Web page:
What is Exercise Stress Electrocardiography?
Exercise stress electrocardiography is an outpatient test which looks at the electrical pattern of the heart, also known as an electrocardiogram (ECG), in response to stress.
The most common form of stress test for the heart is exercising on the treadmill. The ECG is recorded before, during and after exercise under controlled conditions by attaching wires to the chest using electrodes.
What is the Purpose of the Test?
Coronary arteries are the blood vessels supplying blood to the heart. They can be abnormally narrowed in a medical condition called atherosclerosis. For patients with atherosclerosis, there may not be enough blood flow to the heart, which can result in chest pain, breathlessness, and abnormalities on the ECG. This may eventually lead to a heart attack.
The exercise stress ECG is most commonly performed to:
- Investigate cause of chest pain
- Determine if the patient has evidence of significant coronary artery disease which can limit the blood flow to the heart
- Determine exercise-induced heart rhythm abnormalities
- Assess the blood pressure in response to exercise
What can I Expect From the Test?
The test is performed in the Non-Invasive Cardiac Laboratory. The preparation and test usually takes 30 - 45 minutes in all. You will be able to go home after a short 10 minute rest upon completion of the test.
Before the Test
The test will be explained to you and you will be required to sign a consent form.
To facilitate the attachment of ECG electrodes to the chest, male patients will be asked to remove their shirts. Female patients may be asked to change into special gowns for the purpose of attaching electrodes.
Before performing the exercise, your blood pressure and baseline ECG will be recorded.
During the Test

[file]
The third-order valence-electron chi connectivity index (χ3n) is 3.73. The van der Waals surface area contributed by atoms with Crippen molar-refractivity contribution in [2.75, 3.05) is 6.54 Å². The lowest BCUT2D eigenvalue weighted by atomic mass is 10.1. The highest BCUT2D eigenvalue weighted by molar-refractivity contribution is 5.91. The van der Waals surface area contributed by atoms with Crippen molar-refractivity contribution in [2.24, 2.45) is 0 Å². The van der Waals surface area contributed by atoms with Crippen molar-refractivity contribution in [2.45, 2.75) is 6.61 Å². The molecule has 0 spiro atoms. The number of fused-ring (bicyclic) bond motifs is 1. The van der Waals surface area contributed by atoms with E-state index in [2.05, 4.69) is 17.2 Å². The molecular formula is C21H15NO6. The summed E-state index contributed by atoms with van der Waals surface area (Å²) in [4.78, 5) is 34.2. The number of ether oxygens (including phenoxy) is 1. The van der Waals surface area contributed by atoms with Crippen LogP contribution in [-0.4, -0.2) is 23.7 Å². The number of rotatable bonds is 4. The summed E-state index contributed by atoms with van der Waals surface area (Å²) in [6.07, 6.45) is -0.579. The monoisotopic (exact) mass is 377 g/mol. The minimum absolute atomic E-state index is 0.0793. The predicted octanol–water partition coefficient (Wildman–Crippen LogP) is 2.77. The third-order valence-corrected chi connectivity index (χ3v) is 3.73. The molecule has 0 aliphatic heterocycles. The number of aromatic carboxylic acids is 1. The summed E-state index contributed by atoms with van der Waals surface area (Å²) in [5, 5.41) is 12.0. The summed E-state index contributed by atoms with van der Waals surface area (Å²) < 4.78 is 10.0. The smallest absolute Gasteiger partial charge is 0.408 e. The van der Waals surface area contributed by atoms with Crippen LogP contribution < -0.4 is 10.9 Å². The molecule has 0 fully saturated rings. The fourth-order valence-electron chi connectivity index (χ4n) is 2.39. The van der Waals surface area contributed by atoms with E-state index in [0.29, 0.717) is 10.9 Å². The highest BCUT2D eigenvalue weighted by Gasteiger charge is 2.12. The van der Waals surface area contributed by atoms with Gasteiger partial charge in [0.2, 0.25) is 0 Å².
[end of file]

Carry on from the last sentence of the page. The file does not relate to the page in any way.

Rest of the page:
You will then proceed with the exercise. The speed and incline of the machine will increase after every 3 minutes. The cardiac technologist will inform you when the next stage is due. Throughout the test, your ECG and blood pressure will be monitored and you will have to report any symptoms.
To achieve more accurate test results, you will be asked to walk as much as you can so that a good amount of exercise is achieved.
After the Test
You will be monitored for at least 6 minutes after the exercise to ensure that your heart rate and blood pressure has settled down.
Inform Your Doctor:
1. If you have conditions that make exercise difficult, such as backaches.
2. If you have a fever, a virus, or accompanying acute illness, you should not do the test.
3. If you are taking any medications for high blood pressure and/or heart disease which may slow down the heart rate. These medications should not be taken 24 to 48 hours prior to the test, except in specific clinical situations. Please check with your
doctor regarding this.
Preparing for an Exercise Stress Electrocardiography
1. Avoid heavy meals for at least 2 hours before the test.
2. Come in clothing with top and bottom separated, and wear sports shoes to facilitate the test.
What are the Potential Risks?
The exercise test is generally very safe. Most side effects are minor which includes injuries sustained from accidents such as falling from the treadmill machine. Major side effects are rare.
You will be closely supervised by the cardiac technologist throughout the whole test.
When Will I Know the Results?
The supervising doctor can usually tell you the preliminary results after the test. The final results and the next step of your treatment will be discussed at the next outpatient clinic appointment with your doctor.